Shale Gas Plays in Thrust Belts: Examples from the Southern Appalachians
Multiple shale gas plays are emerging in Cambrian through Carboniferous strata of the southern Appalachian thrust belt, and geologic structure controls the distribution of proven and prospective reservoirs. These reservoirs are in mechanically weak lithotectonic units, and reservoir development is influenced by basement structure and thrust kinematics.
The Conasauga Formation (Middle Cambrian) contains the world’s oldest shale gas reservoirs in an outer ramp facies consisting of thinly interbedded shale and micrite. The productive facies was deposited in an Early Cambrian basement graben that was partially inverted during the Taconic orogeny. During Alleghanian thrusting, the shale was deformed into giant antiformal stacks that rest on the basal detachment of the thrust belt. These antiformal stacks approach a thickness of 2,500 m. Internally the stacks contain structural panels that maintain regional dip. These panels are separated by intensely deformed regions that include trains of folds and zones of intense cataclasis. The reservoirs have characteristics of both fractured and microporous gas reservoirs and are notable for intense gas pressure in some fracture networks. The shale bodies are within the thermogenic gas window, and thermogenic charge from deep within the shale bodies appears to be the source of high gas pressure.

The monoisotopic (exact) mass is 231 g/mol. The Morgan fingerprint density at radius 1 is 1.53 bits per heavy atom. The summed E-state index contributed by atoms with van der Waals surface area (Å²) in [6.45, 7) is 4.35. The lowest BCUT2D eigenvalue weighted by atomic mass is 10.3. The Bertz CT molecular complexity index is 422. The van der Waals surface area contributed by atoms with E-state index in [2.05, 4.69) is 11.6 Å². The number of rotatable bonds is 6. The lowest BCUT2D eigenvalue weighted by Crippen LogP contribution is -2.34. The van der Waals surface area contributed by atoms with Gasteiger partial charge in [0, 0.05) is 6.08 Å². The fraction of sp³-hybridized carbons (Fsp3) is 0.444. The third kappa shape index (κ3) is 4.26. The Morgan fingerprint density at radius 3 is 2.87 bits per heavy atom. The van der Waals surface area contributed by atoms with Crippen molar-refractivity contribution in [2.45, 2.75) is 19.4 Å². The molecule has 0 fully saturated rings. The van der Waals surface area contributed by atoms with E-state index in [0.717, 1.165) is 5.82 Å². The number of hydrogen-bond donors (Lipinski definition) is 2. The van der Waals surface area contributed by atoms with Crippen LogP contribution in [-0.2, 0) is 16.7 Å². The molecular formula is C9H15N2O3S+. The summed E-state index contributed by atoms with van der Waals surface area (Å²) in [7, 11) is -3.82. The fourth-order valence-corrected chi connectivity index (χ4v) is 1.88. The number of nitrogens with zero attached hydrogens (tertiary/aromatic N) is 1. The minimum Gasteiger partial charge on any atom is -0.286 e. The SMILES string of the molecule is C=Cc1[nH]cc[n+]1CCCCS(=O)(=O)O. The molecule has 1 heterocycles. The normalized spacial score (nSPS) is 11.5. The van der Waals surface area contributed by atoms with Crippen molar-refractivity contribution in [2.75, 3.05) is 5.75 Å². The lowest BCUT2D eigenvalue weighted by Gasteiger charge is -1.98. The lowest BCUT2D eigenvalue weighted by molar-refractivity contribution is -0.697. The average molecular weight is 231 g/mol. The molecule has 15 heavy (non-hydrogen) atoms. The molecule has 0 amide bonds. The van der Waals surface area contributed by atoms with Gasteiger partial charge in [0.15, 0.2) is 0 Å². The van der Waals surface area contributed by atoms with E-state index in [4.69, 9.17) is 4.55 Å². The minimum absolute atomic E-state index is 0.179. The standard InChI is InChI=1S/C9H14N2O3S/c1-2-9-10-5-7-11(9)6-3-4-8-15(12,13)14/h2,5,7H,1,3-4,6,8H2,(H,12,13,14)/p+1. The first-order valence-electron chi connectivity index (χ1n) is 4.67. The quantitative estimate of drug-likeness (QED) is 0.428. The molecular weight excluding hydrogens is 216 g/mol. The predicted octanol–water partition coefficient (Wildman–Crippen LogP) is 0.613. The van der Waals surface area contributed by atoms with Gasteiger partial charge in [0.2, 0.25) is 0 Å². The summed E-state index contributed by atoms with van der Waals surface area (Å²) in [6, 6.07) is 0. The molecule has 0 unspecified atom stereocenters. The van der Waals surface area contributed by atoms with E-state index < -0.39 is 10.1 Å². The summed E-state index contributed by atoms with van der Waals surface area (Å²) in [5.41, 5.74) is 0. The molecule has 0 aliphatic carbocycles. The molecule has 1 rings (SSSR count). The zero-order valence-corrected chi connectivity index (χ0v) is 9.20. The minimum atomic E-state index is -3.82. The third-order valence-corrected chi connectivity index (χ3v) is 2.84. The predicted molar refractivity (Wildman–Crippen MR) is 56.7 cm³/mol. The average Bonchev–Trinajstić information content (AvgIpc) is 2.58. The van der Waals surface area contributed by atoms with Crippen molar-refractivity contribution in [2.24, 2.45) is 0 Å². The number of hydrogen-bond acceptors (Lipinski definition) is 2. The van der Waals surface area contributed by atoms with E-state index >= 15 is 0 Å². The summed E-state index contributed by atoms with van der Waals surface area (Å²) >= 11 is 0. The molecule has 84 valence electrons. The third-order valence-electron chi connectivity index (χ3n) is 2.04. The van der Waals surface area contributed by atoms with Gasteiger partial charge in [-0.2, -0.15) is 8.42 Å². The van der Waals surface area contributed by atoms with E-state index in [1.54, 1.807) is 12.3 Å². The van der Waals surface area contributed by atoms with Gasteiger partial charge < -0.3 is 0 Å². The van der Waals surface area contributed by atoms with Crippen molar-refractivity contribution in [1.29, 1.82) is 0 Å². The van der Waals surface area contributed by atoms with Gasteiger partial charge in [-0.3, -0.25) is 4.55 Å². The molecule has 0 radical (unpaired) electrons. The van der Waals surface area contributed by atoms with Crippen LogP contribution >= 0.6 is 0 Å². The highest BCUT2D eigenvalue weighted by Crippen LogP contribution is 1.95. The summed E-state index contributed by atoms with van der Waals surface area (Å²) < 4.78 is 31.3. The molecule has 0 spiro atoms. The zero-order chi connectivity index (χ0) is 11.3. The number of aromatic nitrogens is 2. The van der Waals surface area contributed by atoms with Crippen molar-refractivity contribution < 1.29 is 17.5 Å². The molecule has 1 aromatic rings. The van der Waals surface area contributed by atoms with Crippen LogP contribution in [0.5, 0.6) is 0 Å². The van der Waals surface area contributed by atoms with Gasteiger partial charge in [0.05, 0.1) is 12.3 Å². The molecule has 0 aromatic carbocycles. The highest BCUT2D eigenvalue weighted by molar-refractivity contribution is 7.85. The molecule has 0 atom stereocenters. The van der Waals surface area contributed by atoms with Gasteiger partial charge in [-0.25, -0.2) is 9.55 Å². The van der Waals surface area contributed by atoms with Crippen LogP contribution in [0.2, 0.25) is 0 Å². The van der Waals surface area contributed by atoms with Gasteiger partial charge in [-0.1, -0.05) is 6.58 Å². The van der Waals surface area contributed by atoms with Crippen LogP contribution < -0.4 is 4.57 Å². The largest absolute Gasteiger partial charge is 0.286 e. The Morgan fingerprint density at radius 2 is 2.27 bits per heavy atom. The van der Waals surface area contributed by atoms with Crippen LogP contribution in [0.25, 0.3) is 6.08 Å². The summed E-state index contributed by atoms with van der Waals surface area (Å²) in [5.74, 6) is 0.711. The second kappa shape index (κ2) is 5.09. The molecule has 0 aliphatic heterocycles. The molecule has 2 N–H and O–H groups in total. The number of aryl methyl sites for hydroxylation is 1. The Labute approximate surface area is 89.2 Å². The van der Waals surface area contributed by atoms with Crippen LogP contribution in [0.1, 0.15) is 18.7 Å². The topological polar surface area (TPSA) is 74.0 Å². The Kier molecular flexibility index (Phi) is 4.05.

Devonian-Mississippian black shale is being developed at several locations within the southern Appalachians in Alabama, and production has been established in the Chattanooga Shale in the frontal part of the thrust belt. The Devonian-Mississippian shale section is characterized by net pay thinner than 30 m and forms a mechanically weak unit that was carried above a stiff Cambrian-Ordovician carbonate section. Thrust faults have a ramp-flat to listric geometry that determines the location and geometry of fold limbs and hinges. Shale in fold limbs can contain transported orthogonal joint networks and can contain folds and faults formed by layer-parallel shear. Fracturing in fold hinges and shear zones in fold limbs may increase permeability and are in places associated with major gas shows and productivity sweet spots. However, zones with high natural permeability should be approached with caution because of potential thieving of hydraulic fracturing fluid. Breached anticlines are major zones of fresh-water recharge, which can facilitate mixing of thermogenic and late-stage biogenic gases in unconventional reservoirs.
AAPG Search and Discovery Article #90090©2009 AAPG Annual Convention and Exhibition, Denver, Colorado, June 7-10, 2009